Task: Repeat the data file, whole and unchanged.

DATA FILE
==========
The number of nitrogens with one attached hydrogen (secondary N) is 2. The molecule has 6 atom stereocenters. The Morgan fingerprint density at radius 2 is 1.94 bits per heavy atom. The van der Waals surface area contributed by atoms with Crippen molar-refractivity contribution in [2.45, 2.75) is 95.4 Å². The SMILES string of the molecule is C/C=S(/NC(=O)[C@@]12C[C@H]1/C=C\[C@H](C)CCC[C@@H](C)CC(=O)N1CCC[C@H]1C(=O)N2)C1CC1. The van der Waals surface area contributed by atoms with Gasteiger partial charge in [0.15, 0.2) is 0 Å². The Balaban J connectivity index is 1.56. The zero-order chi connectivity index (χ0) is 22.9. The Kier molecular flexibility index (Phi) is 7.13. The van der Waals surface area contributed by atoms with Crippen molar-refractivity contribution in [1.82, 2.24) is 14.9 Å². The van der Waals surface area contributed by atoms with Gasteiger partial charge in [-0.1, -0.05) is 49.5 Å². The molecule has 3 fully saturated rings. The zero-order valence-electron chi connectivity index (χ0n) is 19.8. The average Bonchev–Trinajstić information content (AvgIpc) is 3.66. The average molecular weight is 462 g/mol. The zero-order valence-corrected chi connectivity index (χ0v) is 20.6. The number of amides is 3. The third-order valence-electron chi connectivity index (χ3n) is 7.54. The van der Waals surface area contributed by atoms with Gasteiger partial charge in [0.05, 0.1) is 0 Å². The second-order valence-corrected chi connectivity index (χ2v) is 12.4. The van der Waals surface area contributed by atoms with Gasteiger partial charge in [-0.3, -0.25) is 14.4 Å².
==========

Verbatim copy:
The number of nitrogens with one attached hydrogen (secondary N) is 2. The molecule has 6 atom stereocenters. The Morgan fingerprint density at radius 2 is 1.94 bits per heavy atom. The van der Waals surface area contributed by atoms with Crippen molar-refractivity contribution in [2.45, 2.75) is 95.4 Å². The SMILES string of the molecule is C/C=S(/NC(=O)[C@@]12C[C@H]1/C=C\[C@H](C)CCC[C@@H](C)CC(=O)N1CCC[C@H]1C(=O)N2)C1CC1. The van der Waals surface area contributed by atoms with Gasteiger partial charge in [0.15, 0.2) is 0 Å². The Balaban J connectivity index is 1.56. The zero-order chi connectivity index (χ0) is 22.9. The Kier molecular flexibility index (Phi) is 7.13. The van der Waals surface area contributed by atoms with Crippen molar-refractivity contribution in [1.82, 2.24) is 14.9 Å². The van der Waals surface area contributed by atoms with Gasteiger partial charge in [-0.1, -0.05) is 49.5 Å². The molecule has 3 fully saturated rings. The zero-order valence-electron chi connectivity index (χ0n) is 19.8. The average Bonchev–Trinajstić information content (AvgIpc) is 3.66. The average molecular weight is 462 g/mol. The zero-order valence-corrected chi connectivity index (χ0v) is 20.6. The number of amides is 3. The third-order valence-electron chi connectivity index (χ3n) is 7.54. The van der Waals surface area contributed by atoms with Gasteiger partial charge in [0.05, 0.1) is 0 Å². The second-order valence-corrected chi connectivity index (χ2v) is 12.4. The van der Waals surface area contributed by atoms with Gasteiger partial charge in [-0.3, -0.25) is 14.4 Å².